- Club hits
July 13, 2013
Despite their restrictive membership rules, colonial trappings and archaic dress (and gadget) codes, India's private clubs haven't lost…
- Finer tastes
July 13, 2013
It is the culinary tradition and its grand interiors that Bengal Club is justifiably proud of.
- Movers and shakers Inc
July 13, 2013
Insiders say the Gymkhana is a way of life — quite literally.
- In This Section
- Entire Website
From the Times Of India
- MOST POPULAR
Fighting to die
WHOSE LIFE IS IT ANYWAY? | 1981
In one of the earliest films on the idea of euthanasia, adapted from a prior play, Richard Dreyfuss acts as Ken Harrison, a lively sculptor seeking to end his life after he meets with an accident that makes him a paraplegic. Interestingly, even as his lawyer argues for his client's right to end his life, Harrison's doctor remains steadfastly against the idea. The film reflected the discomfort and dilemmas the issue of euthanasia provokes across different quarters, underlining the fact that ending a life is never really any one person's decision.
AMSTERDAM | 1998
A novel by Ian McEwan. When a story starts at a funeral, there's only so many ways it can go. Yet, McEwan's novel never stops surprising with its twists and turns and its plotting and planning protagonists. Driven by rivalries, jealousy and cunning, the book's two main characters arrive in the city of Amsterdam where suicides are being assisted by different groups. Events overtake the plans laid by each, however, and the two men meet a dark end, powerful enough to merit the Booker Prize the gripping and disturbing novel won.
THE SEA INSIDE | 2004
Full of turbulent emotions and powerful stillness, the film was based on the real-life story of Ramon Sampedro, a Spanish ship mechanic whose diving accident makes him quadriplegic. Sampedro campaigned for 29 years to win the right to end his life but the laws did not rule in his favour. He ultimately did commit suicide but not before deeply and powerfully impacting the lives of those around him. The story was turned into a critically acclaimed movie, Spanish star Javier Bardem playing Sampedro with great vitality. The picture moved many and won 2004's Oscar Award for Best Foreign Language Film.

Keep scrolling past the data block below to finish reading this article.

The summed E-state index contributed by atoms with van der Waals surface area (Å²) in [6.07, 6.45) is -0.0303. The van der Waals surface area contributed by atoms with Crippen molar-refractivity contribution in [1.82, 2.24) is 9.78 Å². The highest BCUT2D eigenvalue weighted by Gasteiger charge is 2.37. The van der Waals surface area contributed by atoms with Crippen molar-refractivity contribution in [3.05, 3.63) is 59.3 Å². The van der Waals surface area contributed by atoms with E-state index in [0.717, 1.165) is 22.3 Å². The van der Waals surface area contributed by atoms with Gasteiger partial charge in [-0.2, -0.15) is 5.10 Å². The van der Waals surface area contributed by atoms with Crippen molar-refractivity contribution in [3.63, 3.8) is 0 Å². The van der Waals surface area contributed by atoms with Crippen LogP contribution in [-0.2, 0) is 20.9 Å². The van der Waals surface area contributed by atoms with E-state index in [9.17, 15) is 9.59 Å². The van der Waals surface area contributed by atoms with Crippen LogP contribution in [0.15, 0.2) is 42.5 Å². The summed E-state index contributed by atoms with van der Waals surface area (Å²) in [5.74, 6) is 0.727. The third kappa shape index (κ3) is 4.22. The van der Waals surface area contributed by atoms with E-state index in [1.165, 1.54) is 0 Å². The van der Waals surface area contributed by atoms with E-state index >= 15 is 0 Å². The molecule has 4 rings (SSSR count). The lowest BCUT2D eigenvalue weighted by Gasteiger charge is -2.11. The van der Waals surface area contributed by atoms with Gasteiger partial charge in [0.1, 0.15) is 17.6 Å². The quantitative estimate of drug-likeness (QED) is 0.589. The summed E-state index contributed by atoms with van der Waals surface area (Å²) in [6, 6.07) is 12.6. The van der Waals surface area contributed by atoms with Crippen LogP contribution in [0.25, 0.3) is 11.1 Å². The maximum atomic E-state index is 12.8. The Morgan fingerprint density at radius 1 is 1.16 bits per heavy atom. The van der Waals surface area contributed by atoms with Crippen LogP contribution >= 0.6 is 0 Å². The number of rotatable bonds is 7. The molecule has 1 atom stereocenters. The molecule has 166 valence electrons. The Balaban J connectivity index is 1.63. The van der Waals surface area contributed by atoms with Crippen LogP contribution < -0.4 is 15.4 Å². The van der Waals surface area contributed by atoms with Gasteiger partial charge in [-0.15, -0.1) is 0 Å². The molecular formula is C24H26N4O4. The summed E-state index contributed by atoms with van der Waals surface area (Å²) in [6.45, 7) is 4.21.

MILLION DOLLAR BABY | 2004
Hollywood hottie Hilary Swank acts as Maggie Fitzgerald, a female boxer working tirelessly with trainer Frankie Dunn (played by actor-director Clint Eastwood) to make it big in the world of fighting. A rogue move however paralyses Maggie. Abandoned by her fortuneseeking family, she can only turn to Dunn for help. This time, however, the fight is literally to the finish as Maggie, learning she cannot recover, wants help to end her life. Appalled, Dunn initially refuses, giving in only after Maggie tries to kill herself horrifically. At the film's end, Dunn gives the woman he loves a lethal injection, leaving viewers to grapple with how this fight was fought. The movie won Oscars for Best Picture, Best Actress, Best Supporting Actor and Best Director, but also received critical responses from American disability rights groups hoping for a more positive ending.
GUZAARISH | 2010
Starring Hrithik Roshan and Aishwarya Rai in unusual roles, Sanjay Leela Bhansali's film portrayed the life of magician Ethan Mascarenhas (Roshan) whose show is sabotaged, causing him to suffer an injury and become paralysed. While Ethan remains full of life, loved deeply by his nurse Sofia (Rai), he also wishes to have the right to die with dignity. When the courts dismiss his suicide pleas, he launches 'Project Ethanasia' on a radio show;however, most listeners strongly disagree with the notion of him ending his life. Finally, only Sofia comes to his aid and the film ends on a strangely high note, at a party where Ethan declares both his love and the fact that he shall die a happy man. Although the film didn't perform well at the box office, it won critical acclaim and scenes of Rai dragging on a cigarette with scarlet lips remain memorable.
Register for Full Access to the Crest Edition
Don't have a Facebook Account? Sign up for Times Crest here.
Subscribe to The Times of India Crest Edition and stay connected with our unequalled network of correspondents, analysts, writers and editors to figure the changes bubbling below the surface of society.